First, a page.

How to Make Larb Gai – Lahb Gai – Laab Gai – Larp Gai – Laap Gai

There is a good reason why the title reads the way it does. I am aware that when I show my face here, people expect me to talk about food. But if you know me very well, you will know that, as much as I love food and cooking, the majority of my time is spent in the areas not at all culinary in nature. And though I’ve tried to repress that non-culinary part of me when I come here, it sometimes slips into my site here and there.

 Larb (Laap, Larp or Lahb)
Larb (Laap, Larp or Lahb)

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Take the dish we have before us here for example. While it may be more appropriate to discuss the anatomy of the dish, the linguist in me just couldn’t overcome the urge to discuss the anatomy of its name. After all, there’s not much to talk about in terms of how to make the dish as you will soon see; it’s one of the simplest things to make. This version that you see here (which represents the most common overseas Thai restaurant version) is especially easy. But the name.

I don’t know if the inconsistencies in the way Thai words are transliterated into English ever drive anyone nuts the way they do me. (I guess this is one of those things where not caring is bliss.) Is it Som Tum or Som Tam, Tom Yum Goong or Tom Yam Gung? I could go on for at least 20 pages with my hypothesis as to why that is the case.

 Larb (Laap, Larp or Lahb)
Larb (Laap, Larp or Lahb)

Nonetheless, in an attempt to keep the 7-8 readers that I have, I’ll just give you a one-sentence summary: The complete madness that is the romanization stems primarily from the blatant disregard for correctness and the lack of understanding about how language works and secondarily from the lack of agreement as to whether a word should be transliterated to reflect its vernacular pronunciation or its etymology.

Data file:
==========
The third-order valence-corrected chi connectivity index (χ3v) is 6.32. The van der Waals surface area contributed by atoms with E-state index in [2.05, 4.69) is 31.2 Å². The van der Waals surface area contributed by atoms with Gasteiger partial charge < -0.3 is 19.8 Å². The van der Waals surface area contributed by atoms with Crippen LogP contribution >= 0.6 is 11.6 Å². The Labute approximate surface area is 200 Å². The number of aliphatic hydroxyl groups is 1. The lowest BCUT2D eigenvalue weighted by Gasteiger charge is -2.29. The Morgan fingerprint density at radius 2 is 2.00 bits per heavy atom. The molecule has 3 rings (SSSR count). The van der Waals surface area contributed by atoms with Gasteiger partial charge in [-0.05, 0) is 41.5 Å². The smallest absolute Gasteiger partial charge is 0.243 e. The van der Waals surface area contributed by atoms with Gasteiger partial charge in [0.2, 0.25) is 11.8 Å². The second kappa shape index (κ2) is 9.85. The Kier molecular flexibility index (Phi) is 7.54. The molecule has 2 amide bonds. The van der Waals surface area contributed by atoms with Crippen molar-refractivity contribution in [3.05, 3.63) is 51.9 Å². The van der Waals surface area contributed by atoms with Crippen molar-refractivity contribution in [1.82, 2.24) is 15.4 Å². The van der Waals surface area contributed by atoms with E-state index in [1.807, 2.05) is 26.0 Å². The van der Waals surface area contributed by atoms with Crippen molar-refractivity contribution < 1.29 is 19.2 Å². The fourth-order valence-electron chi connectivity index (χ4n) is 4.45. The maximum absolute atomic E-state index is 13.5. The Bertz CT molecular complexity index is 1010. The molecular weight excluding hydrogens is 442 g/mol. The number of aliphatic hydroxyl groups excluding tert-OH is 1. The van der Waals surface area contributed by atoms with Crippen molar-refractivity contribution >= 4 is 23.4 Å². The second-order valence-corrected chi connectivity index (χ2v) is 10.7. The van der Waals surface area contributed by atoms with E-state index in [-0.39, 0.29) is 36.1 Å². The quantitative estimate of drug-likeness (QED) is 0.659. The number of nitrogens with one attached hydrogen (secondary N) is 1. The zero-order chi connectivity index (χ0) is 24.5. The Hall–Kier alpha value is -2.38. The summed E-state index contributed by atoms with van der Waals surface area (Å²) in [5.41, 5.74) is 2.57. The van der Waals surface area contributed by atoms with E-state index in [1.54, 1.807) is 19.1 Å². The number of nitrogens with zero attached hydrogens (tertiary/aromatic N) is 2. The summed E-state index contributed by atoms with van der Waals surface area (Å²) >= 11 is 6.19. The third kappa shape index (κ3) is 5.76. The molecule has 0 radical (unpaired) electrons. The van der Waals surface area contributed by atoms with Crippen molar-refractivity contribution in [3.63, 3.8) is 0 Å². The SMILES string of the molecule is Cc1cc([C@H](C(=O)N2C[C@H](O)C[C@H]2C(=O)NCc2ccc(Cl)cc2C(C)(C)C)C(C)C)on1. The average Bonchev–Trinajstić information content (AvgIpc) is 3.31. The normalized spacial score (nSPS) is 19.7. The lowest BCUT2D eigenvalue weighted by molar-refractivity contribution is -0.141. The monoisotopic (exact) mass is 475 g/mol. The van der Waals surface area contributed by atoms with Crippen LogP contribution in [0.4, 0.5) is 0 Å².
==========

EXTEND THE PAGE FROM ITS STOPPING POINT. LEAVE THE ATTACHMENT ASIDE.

Given the fact that the Thai language has been tremendously influenced by Sanskrit with lots of Old Khmer — among other things — thrown in just to make things hopelessly confusing, unless rules are promulgated and enforced, all hope for uniformity is lost. 1

Back to the subject at hand — ลาบ. The issue here does not pertain to etymology, but the English representation of the long A vowel.

I personally prefer the spelling Lap in strict compliance with the standard transliteration rules (lap kai is the RTGS romanization). But I do realize how unpopular this is. Apart from that, Laab (or Laap) is about as far as I’m willing to go. But I don’t prefer that, because — long story short — I don’t like the idea of reduplicating a vowel to signify lengthening. 2

Lahb is not my first choice, but it doesn’t irritate the heck out of me (in some languages the H is one of those consonants that sometimes function in a vowel-like manner). However, the worst transliteration of this Thai word, ironically, happens to be the one with which you’re perhaps most familiar — Larb (or Larp).

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